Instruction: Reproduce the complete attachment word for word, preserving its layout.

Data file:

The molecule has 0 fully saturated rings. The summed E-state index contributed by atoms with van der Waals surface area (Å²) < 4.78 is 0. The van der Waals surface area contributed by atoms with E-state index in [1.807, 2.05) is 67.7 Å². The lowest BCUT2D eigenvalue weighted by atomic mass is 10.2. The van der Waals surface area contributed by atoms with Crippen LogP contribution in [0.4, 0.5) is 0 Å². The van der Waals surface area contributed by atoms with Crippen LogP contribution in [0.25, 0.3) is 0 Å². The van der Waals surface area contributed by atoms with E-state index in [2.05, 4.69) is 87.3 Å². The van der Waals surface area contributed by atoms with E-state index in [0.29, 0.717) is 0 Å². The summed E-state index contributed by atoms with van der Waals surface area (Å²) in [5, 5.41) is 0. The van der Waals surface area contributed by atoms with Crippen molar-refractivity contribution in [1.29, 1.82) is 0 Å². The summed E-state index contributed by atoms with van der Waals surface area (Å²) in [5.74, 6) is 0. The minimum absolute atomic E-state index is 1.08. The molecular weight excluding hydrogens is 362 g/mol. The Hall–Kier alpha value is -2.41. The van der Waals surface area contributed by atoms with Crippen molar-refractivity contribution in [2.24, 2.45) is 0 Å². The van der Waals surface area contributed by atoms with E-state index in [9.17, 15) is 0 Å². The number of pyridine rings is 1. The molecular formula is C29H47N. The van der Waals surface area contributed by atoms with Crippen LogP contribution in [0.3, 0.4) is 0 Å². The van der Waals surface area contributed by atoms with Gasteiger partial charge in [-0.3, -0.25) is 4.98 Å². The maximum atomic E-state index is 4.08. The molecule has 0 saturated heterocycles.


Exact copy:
The molecule has 0 fully saturated rings. The summed E-state index contributed by atoms with van der Waals surface area (Å²) < 4.78 is 0. The van der Waals surface area contributed by atoms with E-state index in [1.807, 2.05) is 67.7 Å². The lowest BCUT2D eigenvalue weighted by atomic mass is 10.2. The van der Waals surface area contributed by atoms with Crippen LogP contribution in [0.4, 0.5) is 0 Å². The van der Waals surface area contributed by atoms with Crippen LogP contribution in [0.25, 0.3) is 0 Å². The van der Waals surface area contributed by atoms with E-state index in [2.05, 4.69) is 87.3 Å². The van der Waals surface area contributed by atoms with E-state index in [0.29, 0.717) is 0 Å². The summed E-state index contributed by atoms with van der Waals surface area (Å²) in [5, 5.41) is 0. The van der Waals surface area contributed by atoms with Crippen molar-refractivity contribution in [1.29, 1.82) is 0 Å². The summed E-state index contributed by atoms with van der Waals surface area (Å²) in [5.74, 6) is 0. The minimum absolute atomic E-state index is 1.08. The molecular weight excluding hydrogens is 362 g/mol. The Hall–Kier alpha value is -2.41. The van der Waals surface area contributed by atoms with Crippen molar-refractivity contribution in [2.24, 2.45) is 0 Å². The van der Waals surface area contributed by atoms with E-state index in [9.17, 15) is 0 Å². The number of pyridine rings is 1. The molecular formula is C29H47N. The van der Waals surface area contributed by atoms with Crippen LogP contribution in [0.3, 0.4) is 0 Å². The van der Waals surface area contributed by atoms with Gasteiger partial charge in [-0.3, -0.25) is 4.98 Å². The maximum atomic E-state index is 4.08. The molecule has 0 saturated heterocycles.